Wednesday, April 30, 2008
2. Keep only cheerful friends. The grouches pull you down.
(Keep this in mind if you are one of those grouches.)
3. Keep learning:
Learn more about the computer, crafts, gardening,
whatever. Never let the brain get idle.
"An idle mind is the devil's workshop."
And the devil's name is Alzheimer's!
4. Enjoy the simple things.
5. Laugh often, long and loud. Laugh until you gasp for breath.
And if you have a friend who makes you laugh, spend lots and Lots of time with HIM/HER.
6. The tears happen: Endure, grieve, and move on. The only person who is with us our entire life, is ourselves.
LIVE while you are alive.
7. Surround yourself with what you love:
Whether it's family, pets, keepsakes, music, plants, hobbies, whatever.
Your home is your refuge.
8. Cherish your health:
If it is good, preserve it.
If it is unstable, improve it.
If it is beyond what you can improve, get help.
9. Don't take guilt trips.
Take a trip to the mall, even to the next county,
to a foreign country, but NOT to where the guilt is.
10. Tell the people you love that you love them, at every opportunity.
Saturday, April 26, 2008
There were many class inequities and much class consciousness in the 1920's and 30's. Mill workers were generally considered inferior. Many things that working class people (both black and white) had to endure were not right.
Celestine Sibley liked to point out that people in the South were proud to be poor and "working class." This meant they were honest and at least not "carpet baggers."
Aubrey Simms, a cousin and I talked briefly about this when he told me how his father did not want him to get a job in one of the cotton mills only a few miles from thir farm, even after it became increasingly difficult to make a living on the farm and unions were making changes such as better wages and decreased working hours in textile mills.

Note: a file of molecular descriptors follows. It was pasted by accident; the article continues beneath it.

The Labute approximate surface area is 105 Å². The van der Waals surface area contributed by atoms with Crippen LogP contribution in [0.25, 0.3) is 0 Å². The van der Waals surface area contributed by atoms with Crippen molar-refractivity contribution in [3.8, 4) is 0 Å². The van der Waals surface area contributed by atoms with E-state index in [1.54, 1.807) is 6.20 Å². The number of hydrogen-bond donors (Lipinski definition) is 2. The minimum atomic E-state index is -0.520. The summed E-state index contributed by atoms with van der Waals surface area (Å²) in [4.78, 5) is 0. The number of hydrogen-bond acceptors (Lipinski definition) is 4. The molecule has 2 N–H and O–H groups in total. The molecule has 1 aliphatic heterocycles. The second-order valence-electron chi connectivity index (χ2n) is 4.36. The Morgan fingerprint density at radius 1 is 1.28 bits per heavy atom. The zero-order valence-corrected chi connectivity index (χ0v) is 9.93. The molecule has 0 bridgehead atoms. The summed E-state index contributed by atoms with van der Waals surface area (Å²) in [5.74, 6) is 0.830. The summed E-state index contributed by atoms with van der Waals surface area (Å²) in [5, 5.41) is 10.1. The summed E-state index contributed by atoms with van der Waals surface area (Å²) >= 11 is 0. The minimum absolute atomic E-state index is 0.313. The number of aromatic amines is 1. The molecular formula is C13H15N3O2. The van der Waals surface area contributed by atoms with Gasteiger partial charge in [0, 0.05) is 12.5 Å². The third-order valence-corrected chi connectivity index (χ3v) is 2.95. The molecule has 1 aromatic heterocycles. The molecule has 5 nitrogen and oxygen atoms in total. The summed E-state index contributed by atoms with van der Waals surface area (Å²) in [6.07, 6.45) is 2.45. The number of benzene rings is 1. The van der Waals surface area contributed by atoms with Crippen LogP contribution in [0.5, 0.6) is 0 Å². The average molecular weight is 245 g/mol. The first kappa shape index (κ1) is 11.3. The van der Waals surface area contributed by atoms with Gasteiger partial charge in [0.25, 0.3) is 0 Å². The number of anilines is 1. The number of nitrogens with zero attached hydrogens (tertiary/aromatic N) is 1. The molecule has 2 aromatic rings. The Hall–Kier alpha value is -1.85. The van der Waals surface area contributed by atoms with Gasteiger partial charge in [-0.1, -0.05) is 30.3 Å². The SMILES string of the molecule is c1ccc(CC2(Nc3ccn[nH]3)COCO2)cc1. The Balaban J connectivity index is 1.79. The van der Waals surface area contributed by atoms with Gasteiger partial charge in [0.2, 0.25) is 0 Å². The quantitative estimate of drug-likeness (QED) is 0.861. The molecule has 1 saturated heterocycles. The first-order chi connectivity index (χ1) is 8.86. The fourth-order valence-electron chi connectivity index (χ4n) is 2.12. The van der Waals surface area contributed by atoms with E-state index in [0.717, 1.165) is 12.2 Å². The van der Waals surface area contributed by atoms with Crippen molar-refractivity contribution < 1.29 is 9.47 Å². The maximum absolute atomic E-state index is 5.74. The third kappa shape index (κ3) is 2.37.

The advent of World War II and the need for textiles for the army made it more "respectable."
No doubt the mill owners and officials were paternalistic toward mill workers. Mill hands! People were called "hands"! It is difficult to be intelligent (or so we thought) and perceptive and have to work 12 hours a day for barely enough income to survive. But in those days people were thankful for any job and no one seemed to have thought it was "the Government's " responsibility.
This was the situation "down South" after the South lost in the War Between the States and before the wage and labor laws. This seemed to be the lot of most people who worked in textile factories in the South in the twenties and thirties.
My mother (whether correct or not) felt that the mill officials tried to "run the church" as well as the mill and the town. So employees looking with disdain toward the employer is nothing new. I think Mama was right in that the Bibb officials probably did try to exert as much influence as possible on the churches. After all they had a responsibility as they had built three impressive "up to date" brick church buildings, a Methodist, a Baptist and a Presbyterian church.
The companies who brought their cotton factories south for cheaper labor after "the war" ("The War Between the States") built the whole town including schools, churches, business, police, fire and community buildings.
Probably mill owners and officials did the best they could for their times and understanding. When we look in the past to criticize or to re-write history we need to keep this in mind.
The mill owners and officials felt that they must look after their workers (some of whom were illiterate and superstitious.) As uneducated and lacking in social graces as we were, I remember Mama being disconcerted at the superstitious talk and grammar of a few co-workers and people in our town.